Detroit Neighbor Resents Terrorist Haven Label

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The Air Force serviceman recently accused of spying at a terrorist prison camp once lived in an neighborhood of modest homes and satellite dishes in the Detroit suburb of Dearborn. The Detroit Free Press says that although he is charged with carrying out his crimes at Guantanamo Bay, Cuba, it is his old neighborhood that keenly feels the sting of the accusations against him.

Al-Halabi is the sixth man arrested on terrorism-related charges since 2001 to have connections to the working-class neighborhoods that straddle east Dearborn, the south end of Dearborn and southwest Detroit. Fderal agents have raided nine homes and businesses in the area during operations aimed at cutting off terrorist funding.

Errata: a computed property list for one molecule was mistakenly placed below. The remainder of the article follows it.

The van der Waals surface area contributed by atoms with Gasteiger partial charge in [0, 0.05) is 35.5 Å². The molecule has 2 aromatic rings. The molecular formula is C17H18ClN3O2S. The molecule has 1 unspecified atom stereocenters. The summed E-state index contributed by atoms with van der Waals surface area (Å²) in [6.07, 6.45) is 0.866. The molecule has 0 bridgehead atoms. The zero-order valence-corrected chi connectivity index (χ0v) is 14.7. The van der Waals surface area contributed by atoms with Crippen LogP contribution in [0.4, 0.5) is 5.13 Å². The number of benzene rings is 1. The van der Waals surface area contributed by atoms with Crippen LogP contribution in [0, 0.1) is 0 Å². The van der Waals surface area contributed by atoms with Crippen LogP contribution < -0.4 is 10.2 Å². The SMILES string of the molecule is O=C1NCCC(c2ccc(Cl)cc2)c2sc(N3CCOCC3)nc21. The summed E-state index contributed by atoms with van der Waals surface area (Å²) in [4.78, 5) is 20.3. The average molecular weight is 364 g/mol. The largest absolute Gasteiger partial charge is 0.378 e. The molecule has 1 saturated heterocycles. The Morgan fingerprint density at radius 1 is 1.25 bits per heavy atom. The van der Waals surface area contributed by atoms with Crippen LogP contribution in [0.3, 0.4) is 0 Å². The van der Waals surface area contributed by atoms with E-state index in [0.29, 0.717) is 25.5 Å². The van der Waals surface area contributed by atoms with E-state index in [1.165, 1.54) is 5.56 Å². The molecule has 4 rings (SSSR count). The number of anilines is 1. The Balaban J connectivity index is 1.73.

Several terrorism-related cases they all trace back to the same pocket of metro Detroit. “I feel uncomfortable telling people where I live,” said Abdo Bapacker, a U.S. citizen from east Dearborn who unknowingly rented an apartment to two of the men put on trial for terrorism charges. He resents the portrayal of his community as a haven for terrorists. “They say, ‘Oh, you’re from the terrorist community.’ ”

Federal agents say that the neighborhoods can provide good cover for would-be terrorists. “No matter what kind of criminal activity you’re in, you want to blend in with the community that you fit in with,” said Willie Hulon, special agent in charge of the FBI office in Detroit. “The people of the community are law-abiding citizens, and they want us to come in and ferret out the criminals. We have to be apolitical. All our investigations are based on activity and facts, not ethnicity.”


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